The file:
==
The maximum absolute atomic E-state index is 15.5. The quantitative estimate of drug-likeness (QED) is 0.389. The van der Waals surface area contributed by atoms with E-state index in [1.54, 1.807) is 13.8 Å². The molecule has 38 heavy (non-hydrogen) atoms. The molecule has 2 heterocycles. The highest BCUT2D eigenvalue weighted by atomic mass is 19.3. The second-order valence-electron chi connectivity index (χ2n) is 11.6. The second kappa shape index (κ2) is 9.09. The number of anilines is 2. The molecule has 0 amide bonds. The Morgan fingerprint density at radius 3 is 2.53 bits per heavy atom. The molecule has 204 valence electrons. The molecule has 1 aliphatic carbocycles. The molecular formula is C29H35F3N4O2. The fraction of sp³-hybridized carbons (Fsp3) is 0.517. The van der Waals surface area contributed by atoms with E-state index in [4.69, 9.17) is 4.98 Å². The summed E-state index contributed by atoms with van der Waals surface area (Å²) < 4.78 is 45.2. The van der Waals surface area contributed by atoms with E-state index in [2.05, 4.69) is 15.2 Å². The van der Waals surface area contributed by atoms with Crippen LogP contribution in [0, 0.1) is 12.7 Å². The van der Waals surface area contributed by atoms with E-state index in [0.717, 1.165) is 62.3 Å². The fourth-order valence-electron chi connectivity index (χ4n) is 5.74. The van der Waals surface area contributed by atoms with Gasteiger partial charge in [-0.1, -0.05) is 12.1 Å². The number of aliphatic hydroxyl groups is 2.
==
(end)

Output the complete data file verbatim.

The maximum absolute atomic E-state index is 15.5. The quantitative estimate of drug-likeness (QED) is 0.389. The van der Waals surface area contributed by atoms with E-state index in [1.54, 1.807) is 13.8 Å². The molecule has 38 heavy (non-hydrogen) atoms. The molecule has 2 heterocycles. The highest BCUT2D eigenvalue weighted by atomic mass is 19.3. The second-order valence-electron chi connectivity index (χ2n) is 11.6. The second kappa shape index (κ2) is 9.09. The number of anilines is 2. The molecule has 0 amide bonds. The Morgan fingerprint density at radius 3 is 2.53 bits per heavy atom. The molecule has 204 valence electrons. The molecule has 1 aliphatic carbocycles. The molecular formula is C29H35F3N4O2. The fraction of sp³-hybridized carbons (Fsp3) is 0.517. The van der Waals surface area contributed by atoms with E-state index in [4.69, 9.17) is 4.98 Å². The summed E-state index contributed by atoms with van der Waals surface area (Å²) < 4.78 is 45.2. The van der Waals surface area contributed by atoms with E-state index in [2.05, 4.69) is 15.2 Å². The van der Waals surface area contributed by atoms with Crippen LogP contribution in [0, 0.1) is 12.7 Å². The van der Waals surface area contributed by atoms with E-state index in [0.717, 1.165) is 62.3 Å². The fourth-order valence-electron chi connectivity index (χ4n) is 5.74. The van der Waals surface area contributed by atoms with Gasteiger partial charge in [-0.1, -0.05) is 12.1 Å². The number of aliphatic hydroxyl groups is 2.